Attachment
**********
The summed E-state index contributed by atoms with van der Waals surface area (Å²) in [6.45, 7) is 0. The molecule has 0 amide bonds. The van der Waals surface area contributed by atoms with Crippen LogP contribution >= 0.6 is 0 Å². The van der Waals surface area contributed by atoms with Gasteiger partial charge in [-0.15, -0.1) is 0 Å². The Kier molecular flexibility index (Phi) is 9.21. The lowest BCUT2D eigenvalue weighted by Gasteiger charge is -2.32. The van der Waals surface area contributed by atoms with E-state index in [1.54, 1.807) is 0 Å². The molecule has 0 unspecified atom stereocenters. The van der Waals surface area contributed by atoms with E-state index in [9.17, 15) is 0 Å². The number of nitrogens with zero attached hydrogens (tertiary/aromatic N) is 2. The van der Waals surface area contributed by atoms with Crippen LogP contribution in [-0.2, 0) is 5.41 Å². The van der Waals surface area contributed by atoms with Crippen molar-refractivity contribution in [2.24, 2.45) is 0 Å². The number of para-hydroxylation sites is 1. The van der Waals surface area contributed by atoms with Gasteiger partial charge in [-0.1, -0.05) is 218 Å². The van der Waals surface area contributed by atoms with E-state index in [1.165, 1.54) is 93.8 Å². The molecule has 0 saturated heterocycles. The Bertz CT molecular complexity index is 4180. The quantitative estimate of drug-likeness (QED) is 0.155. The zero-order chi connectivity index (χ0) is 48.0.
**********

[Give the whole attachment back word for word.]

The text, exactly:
The summed E-state index contributed by atoms with van der Waals surface area (Å²) in [6.45, 7) is 0. The molecule has 0 amide bonds. The van der Waals surface area contributed by atoms with Crippen LogP contribution >= 0.6 is 0 Å². The van der Waals surface area contributed by atoms with Gasteiger partial charge in [-0.15, -0.1) is 0 Å². The Kier molecular flexibility index (Phi) is 9.21. The lowest BCUT2D eigenvalue weighted by Gasteiger charge is -2.32. The van der Waals surface area contributed by atoms with E-state index in [1.54, 1.807) is 0 Å². The molecule has 0 unspecified atom stereocenters. The van der Waals surface area contributed by atoms with E-state index in [9.17, 15) is 0 Å². The number of nitrogens with zero attached hydrogens (tertiary/aromatic N) is 2. The van der Waals surface area contributed by atoms with Crippen LogP contribution in [-0.2, 0) is 5.41 Å². The van der Waals surface area contributed by atoms with Crippen molar-refractivity contribution in [2.24, 2.45) is 0 Å². The number of para-hydroxylation sites is 1. The van der Waals surface area contributed by atoms with Gasteiger partial charge in [-0.1, -0.05) is 218 Å². The van der Waals surface area contributed by atoms with E-state index in [1.165, 1.54) is 93.8 Å². The molecule has 0 saturated heterocycles. The Bertz CT molecular complexity index is 4180. The quantitative estimate of drug-likeness (QED) is 0.155. The zero-order chi connectivity index (χ0) is 48.0.